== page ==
If you set out to build a new industrial facility costing hundreds of millions of dollars, you would certainly have an engineering firm as part of your project team. Right? But for smaller projects at existing facilities, project managers often ask themselves if it is necessary to have an engineer involved.
From the Authors
With over 40 years of combined experience in industry, Dan Laird and I have designed mechanical and electrical systems for an extensive range of facilities. I began my career designing machinery for industrial facilities before eventually transitioning to consulting. My technical strengths are in process improvements, equipment arrangement, material handling, and custom equipment design and fabrication. Dan has an extensive background in drive systems and control, including coordinated systems of continuous processes. We have spent the majority of our professional lives working in and around industrial facilities.
We have developed two blogs to help make sure your change from Direct Current (DC) motors to Alternating Current (AC) motors is successful, regardless of why you have decided to make that change. This blog will focus on design considerations such as torque and speed. The next blog will provide specifics on installation considerations that must be taken into account for an effective conversion.
Many online resources discuss at length the advantages and disadvantages of using DC or AC motors for a given application. While an in-depth discussion of this topic is not the goal here, it is worth mentioning that maintenance requirements for DC motors is a common reason that facilities choose to change to AC motors. DC motors use brushes and commutators to transmit current to the rotor, and over time brushes wear and must be replaced. While brushes are usually relatively affordable, the down time [read: lost production] required for replacement can be substantial, especially in facilities that operate 24/7. Such plants must minimize downtime to maximize profitability, and running 24/7 also means brushes will wear faster and must be replaced more frequently. In applications where an AC motor can offer equivalent performance, eliminating the maintenance required by DC motors is often desirable.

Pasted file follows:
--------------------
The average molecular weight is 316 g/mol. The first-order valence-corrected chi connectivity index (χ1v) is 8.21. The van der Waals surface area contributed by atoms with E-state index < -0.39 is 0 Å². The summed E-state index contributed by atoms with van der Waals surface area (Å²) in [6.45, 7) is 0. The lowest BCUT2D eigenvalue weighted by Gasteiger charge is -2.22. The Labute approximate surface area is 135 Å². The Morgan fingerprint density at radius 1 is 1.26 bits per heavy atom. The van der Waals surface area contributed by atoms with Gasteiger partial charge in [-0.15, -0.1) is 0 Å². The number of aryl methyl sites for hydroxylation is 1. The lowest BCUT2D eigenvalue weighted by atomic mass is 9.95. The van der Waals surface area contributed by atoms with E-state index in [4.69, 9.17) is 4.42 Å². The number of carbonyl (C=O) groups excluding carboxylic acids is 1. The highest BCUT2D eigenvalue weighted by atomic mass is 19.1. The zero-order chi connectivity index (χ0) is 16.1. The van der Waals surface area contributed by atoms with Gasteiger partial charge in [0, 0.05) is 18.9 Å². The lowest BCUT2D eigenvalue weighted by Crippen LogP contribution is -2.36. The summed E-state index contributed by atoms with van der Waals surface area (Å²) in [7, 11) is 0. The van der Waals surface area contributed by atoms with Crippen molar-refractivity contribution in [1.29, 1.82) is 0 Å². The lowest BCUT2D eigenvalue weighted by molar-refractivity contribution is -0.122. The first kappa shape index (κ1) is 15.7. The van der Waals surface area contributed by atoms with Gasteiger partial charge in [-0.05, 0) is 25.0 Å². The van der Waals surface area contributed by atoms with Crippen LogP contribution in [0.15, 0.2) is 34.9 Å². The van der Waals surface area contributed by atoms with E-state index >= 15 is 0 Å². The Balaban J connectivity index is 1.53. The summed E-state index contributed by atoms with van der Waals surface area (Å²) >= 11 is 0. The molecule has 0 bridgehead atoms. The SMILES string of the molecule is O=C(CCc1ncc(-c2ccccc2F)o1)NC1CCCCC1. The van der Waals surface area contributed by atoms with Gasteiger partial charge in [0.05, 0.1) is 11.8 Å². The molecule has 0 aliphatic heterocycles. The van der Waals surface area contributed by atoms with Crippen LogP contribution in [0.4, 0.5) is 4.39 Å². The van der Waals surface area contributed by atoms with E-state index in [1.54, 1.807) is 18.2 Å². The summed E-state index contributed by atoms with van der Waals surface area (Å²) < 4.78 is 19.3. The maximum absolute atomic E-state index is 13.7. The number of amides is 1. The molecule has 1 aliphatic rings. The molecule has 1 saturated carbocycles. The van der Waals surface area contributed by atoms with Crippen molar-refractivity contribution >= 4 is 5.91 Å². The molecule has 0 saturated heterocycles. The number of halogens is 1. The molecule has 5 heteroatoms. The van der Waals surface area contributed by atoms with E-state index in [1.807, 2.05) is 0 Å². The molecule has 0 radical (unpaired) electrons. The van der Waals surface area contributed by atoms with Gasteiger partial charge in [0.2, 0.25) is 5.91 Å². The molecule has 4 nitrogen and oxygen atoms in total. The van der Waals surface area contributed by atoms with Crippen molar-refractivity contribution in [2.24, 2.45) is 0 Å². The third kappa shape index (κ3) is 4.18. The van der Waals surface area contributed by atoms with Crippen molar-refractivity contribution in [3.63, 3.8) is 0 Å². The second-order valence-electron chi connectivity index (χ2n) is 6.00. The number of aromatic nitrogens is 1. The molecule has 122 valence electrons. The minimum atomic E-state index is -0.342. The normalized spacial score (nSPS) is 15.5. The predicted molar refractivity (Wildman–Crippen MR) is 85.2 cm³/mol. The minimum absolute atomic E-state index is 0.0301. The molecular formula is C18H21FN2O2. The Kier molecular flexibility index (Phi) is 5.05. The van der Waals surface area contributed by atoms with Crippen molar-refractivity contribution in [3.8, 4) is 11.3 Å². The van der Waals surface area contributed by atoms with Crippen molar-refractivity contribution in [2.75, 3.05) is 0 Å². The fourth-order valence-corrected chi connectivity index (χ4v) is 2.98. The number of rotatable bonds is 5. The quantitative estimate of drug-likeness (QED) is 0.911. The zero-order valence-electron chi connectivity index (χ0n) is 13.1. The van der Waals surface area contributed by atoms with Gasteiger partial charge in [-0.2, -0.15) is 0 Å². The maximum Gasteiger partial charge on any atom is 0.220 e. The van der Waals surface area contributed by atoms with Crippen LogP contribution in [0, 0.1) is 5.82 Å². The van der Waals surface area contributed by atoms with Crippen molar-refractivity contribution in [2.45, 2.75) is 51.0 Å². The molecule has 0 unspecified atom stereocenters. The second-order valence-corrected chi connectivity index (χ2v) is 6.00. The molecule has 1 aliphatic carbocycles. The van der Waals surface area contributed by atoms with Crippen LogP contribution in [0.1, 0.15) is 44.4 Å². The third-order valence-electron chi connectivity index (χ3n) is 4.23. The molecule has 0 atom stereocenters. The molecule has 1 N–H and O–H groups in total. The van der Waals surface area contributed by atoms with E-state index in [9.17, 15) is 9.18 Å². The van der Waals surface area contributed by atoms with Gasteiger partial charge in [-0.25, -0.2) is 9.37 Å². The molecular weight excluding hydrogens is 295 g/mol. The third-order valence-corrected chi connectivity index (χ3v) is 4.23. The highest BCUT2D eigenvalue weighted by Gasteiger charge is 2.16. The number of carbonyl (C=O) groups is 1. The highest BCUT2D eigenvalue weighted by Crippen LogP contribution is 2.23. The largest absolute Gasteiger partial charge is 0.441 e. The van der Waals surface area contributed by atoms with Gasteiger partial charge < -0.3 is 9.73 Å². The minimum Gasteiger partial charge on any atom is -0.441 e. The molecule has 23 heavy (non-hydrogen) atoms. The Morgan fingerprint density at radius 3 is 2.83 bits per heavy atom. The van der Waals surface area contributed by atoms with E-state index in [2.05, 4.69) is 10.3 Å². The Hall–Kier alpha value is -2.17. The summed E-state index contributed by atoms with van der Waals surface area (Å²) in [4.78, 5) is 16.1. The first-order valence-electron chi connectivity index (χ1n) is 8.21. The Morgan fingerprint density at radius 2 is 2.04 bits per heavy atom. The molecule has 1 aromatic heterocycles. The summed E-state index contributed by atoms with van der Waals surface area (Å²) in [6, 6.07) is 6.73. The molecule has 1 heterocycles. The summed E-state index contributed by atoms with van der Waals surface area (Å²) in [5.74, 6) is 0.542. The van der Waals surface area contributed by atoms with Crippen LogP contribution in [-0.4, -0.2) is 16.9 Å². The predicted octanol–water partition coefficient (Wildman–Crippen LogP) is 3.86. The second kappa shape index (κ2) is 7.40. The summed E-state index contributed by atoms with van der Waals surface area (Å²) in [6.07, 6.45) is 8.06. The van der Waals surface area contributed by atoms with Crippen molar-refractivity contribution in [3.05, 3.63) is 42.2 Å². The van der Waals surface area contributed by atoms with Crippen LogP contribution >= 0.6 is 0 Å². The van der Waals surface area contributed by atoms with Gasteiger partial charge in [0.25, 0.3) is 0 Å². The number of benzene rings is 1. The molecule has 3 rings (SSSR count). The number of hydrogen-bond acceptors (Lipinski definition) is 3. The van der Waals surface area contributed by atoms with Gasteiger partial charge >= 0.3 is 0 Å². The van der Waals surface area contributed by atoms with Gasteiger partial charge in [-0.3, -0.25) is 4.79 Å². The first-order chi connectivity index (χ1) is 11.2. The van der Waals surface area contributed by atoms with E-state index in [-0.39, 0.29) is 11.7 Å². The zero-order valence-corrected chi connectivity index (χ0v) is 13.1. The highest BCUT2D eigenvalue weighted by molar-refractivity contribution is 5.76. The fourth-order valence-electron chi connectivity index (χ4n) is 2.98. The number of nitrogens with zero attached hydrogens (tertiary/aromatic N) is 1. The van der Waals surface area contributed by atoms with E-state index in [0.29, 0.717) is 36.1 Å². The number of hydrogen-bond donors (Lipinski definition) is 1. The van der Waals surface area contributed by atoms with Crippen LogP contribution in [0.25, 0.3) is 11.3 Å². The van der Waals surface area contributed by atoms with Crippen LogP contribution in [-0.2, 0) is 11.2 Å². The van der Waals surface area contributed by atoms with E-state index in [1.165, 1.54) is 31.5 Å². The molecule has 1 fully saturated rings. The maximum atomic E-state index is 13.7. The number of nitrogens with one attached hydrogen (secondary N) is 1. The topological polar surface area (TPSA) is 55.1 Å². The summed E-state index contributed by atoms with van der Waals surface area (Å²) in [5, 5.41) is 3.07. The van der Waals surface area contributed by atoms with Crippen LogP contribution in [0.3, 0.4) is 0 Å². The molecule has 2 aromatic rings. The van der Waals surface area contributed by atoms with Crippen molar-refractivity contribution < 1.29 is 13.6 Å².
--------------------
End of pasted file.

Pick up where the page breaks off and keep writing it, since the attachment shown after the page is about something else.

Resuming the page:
Where to Start?
Replacing a DC motor with an AC motor is not as simple as buying a new motor with the same horsepower rating and installing it in place of the old one. For a successful conversion, many details must be addressed.